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I am conscious of the time and want to make two further points. First—my right hon. and learned Friend touched on this—it would be better if those offensive parts of clause 25(4) relating to the

were removed from the Bill, because we do not want to give the Home Secretary carte blanche to do what he likes without the House of Commons knowing about it.

My second point relates to amendment No. 26, which is simple and essential. It would change the clause so that instead of stating that

it would require the commissioner to

That is essential, which is why I hope that all hon. Members will support my amendment.

There is a further minor amendment. In Committee we debated the cost of the scheme as much as we could—we were heavily curtailed—but never received a satisfactory answer. One of my amendments in Committee, which is now amendment No. 24, relates to the appointment of the national identity scheme commissioner. Clause 24(6) requires the Secretary of State to

I pause only to say that at no stage have we been reassured about how many members of staff would be employed by the commissioner. My probing amendment suggests that it should be limited to 10, but it is only a probing amendment. Why would I probe? The answer is simple—it would be helpful when looking at the cost of the whole scheme to know what the cost of the commissioner and his staff will be. At the end of the day, someone must pay. There was an exchange in Committee when the Minister said that the issue had very little to do with taxpayers' money because the burden would be on the individual to pay for the service—[Interruption.] Well, if I have misquoted him, he will put me right, because he will have a chance today to speak to the House. He has not had that chance yet, but I hope that he will.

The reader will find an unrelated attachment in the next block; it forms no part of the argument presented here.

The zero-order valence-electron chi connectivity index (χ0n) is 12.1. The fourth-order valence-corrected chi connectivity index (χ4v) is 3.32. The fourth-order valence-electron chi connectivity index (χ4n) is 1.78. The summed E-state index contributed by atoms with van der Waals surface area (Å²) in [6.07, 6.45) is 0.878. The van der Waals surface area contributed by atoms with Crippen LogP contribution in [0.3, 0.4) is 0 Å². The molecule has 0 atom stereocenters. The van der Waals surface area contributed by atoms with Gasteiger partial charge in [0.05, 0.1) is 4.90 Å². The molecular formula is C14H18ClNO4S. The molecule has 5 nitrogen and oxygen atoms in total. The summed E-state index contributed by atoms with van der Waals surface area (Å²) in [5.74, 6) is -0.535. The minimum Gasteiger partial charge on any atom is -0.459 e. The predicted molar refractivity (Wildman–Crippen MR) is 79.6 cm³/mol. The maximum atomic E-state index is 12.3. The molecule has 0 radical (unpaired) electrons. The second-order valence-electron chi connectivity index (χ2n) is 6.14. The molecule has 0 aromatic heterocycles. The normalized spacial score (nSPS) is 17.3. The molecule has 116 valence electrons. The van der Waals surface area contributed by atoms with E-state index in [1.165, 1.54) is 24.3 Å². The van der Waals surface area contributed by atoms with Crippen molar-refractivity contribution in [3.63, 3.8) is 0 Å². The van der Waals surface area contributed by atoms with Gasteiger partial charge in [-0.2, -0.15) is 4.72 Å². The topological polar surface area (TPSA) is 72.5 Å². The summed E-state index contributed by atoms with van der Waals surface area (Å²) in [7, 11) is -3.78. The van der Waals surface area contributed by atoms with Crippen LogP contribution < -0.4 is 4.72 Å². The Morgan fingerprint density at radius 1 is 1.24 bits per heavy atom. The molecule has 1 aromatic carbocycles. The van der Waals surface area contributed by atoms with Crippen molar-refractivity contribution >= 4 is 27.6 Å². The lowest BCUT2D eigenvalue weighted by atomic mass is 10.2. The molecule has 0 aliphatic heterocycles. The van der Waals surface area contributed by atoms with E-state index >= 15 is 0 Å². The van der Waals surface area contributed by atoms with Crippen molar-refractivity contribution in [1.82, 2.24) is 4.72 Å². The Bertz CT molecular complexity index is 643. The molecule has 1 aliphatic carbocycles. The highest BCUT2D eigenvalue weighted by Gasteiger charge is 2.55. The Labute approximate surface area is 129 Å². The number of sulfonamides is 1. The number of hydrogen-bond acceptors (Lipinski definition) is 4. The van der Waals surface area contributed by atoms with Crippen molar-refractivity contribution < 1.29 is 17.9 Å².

3.15 pm

The national identity scheme commissioner should have broad and strong powers, and they should be wide-ranging and not limited. The commissioner should have greater powers to take any steps that he or she wants to take in relation to the scheme, even to the extent of receiving complaints from individuals about the way in which it is running. I do not want his powers to be limited. That is the genus of our amendments.

I am certain that any decent Government—I hope that this Government are decent—would accept the proposition that the commissioner should report direct to the House of Commons and would also accept that while matters concerning national security should perhaps be kept from the House, that is the limit of what should be kept back. Matters should not be excluded just because it suits the Secretary of State for us not to hear about them, otherwise there would be yet a further diminution in our influence and power. I hope that the
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debate on my new clause and amendments will produce some interesting arguments during the amazingly short time left to us.